Motivating parents to read at home with their child: an experimental investigation

Doctoral Studies Completed Theses – 2014 Archive

This page is no longer updated. Page archived on Thu, 14 Jul 2016

Orla Colgate

PhD thesis, conferred 2014

This thesis is concerned with one of the most important ways that parents can be involved in their child’s education – assisting them to become a proficient reader. It focuses on the three key motivators of that involvement: the teacher, the child, and the influence of other parents on parents’ expectations to read at home. Past research has indicated that invitations from both the classroom teacher and children themselves may impact upon parents’ decisions to be involved in their child’s education at home.

Taking a broader view of parents’ motivation for involvement, this thesis explores not only the influence of teacher and child invitations on parents’ actual involvement in the natural environment, but also the impact of the behaviour of other parents in raising parent expectations to read at home.

Quasi-experiments were conducted in two schools in Kindergarten to Year 2, testing three interventions: a) a teacher invitation to the parent, b) a child invitation to the parent, and c) past parent behaviour information provided to parents to raise their expectations to read with their child. Results show that all interventions resulted in significantly more parents reading at home with their child in contrast to the control groups. Of note was the substantial effect size difference between girls’ and boys’ reading behaviour following the child invitation to parents. The experiments were followed up with questionnaires that explored whether parents acknowledged the influence of the interventions on their reading behaviour with their child.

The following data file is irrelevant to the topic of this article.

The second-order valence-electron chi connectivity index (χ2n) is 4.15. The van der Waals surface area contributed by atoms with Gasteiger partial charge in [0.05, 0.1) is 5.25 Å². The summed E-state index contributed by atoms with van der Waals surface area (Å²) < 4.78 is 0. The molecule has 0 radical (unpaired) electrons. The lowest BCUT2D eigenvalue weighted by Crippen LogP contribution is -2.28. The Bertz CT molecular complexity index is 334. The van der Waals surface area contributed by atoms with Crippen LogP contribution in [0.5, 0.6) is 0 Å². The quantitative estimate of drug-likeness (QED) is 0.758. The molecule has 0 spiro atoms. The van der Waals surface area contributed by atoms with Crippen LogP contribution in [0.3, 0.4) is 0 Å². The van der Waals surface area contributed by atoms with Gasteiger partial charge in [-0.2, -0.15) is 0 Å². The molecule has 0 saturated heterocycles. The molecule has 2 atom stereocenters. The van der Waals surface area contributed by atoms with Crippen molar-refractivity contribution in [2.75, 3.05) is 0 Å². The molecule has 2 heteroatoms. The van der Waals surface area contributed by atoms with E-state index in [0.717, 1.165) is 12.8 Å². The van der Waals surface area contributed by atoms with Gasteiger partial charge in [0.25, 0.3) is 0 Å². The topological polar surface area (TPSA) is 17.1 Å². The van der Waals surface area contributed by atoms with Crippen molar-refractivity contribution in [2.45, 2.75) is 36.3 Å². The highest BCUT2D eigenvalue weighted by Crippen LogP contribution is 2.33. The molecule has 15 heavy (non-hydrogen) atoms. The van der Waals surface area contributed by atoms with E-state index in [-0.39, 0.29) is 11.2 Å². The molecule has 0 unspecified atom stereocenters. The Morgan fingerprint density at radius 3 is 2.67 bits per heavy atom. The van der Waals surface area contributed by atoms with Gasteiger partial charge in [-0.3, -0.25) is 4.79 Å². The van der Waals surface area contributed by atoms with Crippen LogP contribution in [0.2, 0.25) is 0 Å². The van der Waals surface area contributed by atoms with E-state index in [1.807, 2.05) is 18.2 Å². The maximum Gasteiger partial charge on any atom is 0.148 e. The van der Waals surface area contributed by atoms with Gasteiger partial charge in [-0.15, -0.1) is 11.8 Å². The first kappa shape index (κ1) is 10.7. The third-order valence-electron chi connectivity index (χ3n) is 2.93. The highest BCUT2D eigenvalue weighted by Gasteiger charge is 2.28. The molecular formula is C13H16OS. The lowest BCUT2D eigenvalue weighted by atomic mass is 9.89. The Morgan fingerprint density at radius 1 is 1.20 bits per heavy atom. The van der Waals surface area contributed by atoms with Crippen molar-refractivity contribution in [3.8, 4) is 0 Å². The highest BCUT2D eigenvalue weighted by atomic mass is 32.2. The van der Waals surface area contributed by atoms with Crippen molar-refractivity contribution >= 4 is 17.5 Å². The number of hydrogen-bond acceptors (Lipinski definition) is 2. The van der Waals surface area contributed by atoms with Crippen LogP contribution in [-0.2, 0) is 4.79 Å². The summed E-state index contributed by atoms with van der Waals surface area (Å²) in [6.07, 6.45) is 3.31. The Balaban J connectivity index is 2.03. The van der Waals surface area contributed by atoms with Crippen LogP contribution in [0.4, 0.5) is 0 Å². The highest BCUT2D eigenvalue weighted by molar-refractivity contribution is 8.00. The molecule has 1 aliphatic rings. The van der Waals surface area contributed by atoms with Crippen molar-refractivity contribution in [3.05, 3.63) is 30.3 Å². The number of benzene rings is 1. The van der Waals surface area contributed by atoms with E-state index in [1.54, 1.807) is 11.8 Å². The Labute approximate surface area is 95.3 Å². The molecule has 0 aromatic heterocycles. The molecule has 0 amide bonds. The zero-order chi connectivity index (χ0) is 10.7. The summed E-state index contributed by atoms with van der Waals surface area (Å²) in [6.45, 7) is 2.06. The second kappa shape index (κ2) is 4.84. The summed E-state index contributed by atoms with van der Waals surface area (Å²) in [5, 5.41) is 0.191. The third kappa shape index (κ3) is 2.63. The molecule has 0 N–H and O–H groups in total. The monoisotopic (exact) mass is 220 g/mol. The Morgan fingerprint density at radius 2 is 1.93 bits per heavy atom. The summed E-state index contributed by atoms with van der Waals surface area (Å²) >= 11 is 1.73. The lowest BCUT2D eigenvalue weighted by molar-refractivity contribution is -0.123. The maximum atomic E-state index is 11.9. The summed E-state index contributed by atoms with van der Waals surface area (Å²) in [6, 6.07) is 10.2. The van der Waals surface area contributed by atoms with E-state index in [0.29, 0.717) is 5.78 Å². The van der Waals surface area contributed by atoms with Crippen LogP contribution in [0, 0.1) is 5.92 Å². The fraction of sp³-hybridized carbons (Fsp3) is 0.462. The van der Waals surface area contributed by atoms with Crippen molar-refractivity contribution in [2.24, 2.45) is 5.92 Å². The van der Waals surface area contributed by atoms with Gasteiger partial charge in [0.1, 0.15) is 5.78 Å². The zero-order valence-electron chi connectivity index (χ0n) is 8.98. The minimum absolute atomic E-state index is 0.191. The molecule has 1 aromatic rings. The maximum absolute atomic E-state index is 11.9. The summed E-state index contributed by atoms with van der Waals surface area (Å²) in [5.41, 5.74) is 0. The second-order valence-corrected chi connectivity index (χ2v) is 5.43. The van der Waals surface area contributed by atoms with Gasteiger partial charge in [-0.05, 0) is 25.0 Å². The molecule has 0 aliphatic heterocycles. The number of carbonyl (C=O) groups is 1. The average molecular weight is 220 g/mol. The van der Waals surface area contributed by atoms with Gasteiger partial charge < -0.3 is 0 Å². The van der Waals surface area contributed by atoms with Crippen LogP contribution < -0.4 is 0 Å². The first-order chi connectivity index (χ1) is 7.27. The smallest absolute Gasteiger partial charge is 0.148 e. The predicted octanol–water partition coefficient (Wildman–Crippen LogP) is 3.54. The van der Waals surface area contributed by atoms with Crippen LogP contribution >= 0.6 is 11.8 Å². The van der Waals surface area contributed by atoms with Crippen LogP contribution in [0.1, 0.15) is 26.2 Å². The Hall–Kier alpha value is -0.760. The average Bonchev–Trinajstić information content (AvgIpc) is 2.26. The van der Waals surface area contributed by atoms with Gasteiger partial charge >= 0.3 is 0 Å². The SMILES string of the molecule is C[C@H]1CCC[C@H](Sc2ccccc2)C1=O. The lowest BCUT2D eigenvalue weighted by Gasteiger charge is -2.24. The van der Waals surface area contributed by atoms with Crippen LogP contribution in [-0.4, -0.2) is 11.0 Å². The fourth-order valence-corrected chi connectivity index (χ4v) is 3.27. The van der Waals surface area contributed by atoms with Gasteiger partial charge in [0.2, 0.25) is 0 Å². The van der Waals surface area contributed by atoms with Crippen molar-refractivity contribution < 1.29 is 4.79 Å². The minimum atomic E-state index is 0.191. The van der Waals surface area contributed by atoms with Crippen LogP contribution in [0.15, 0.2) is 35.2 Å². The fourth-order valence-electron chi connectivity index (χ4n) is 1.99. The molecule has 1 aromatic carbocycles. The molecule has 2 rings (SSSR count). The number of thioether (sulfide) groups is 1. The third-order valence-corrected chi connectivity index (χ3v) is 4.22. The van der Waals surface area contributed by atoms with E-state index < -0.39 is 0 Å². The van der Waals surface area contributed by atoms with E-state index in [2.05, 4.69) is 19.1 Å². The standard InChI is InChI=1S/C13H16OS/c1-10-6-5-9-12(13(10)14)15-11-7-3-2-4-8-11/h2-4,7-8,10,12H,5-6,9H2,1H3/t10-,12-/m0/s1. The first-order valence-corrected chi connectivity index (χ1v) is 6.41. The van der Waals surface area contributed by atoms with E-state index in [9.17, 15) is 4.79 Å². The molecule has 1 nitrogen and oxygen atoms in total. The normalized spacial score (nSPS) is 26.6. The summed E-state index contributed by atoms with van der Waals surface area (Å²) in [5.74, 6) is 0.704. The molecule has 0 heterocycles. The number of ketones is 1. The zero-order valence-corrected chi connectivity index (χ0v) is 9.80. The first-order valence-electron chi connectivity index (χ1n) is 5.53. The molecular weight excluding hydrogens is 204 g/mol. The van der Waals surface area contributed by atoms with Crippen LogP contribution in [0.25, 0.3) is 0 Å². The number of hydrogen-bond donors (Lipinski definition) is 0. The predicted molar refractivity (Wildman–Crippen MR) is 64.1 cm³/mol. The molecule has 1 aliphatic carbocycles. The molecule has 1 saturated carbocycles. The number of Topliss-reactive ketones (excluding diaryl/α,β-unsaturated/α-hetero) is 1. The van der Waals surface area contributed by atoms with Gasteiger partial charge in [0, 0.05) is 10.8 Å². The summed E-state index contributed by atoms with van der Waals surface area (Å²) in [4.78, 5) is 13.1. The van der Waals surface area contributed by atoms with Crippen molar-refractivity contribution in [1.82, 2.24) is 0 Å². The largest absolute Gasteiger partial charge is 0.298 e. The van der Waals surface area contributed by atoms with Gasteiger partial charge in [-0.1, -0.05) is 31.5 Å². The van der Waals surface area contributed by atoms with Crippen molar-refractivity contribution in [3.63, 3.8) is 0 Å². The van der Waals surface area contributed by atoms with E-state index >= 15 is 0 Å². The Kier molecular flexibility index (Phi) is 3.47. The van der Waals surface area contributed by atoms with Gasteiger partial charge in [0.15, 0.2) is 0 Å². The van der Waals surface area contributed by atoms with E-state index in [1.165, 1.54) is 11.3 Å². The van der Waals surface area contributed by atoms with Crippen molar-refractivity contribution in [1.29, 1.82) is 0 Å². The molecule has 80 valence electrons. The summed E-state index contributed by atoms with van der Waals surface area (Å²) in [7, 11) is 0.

The teacher and child invitations were recognised as an influence but the information regarding the reading behaviour of other parents was not offered as a persuading factor for parents to read with their children. This is despite the fact that, relative to control groups, this intervention was as successful as the other two interventions.

Supervisor: Associate Professor Nigel Bagnall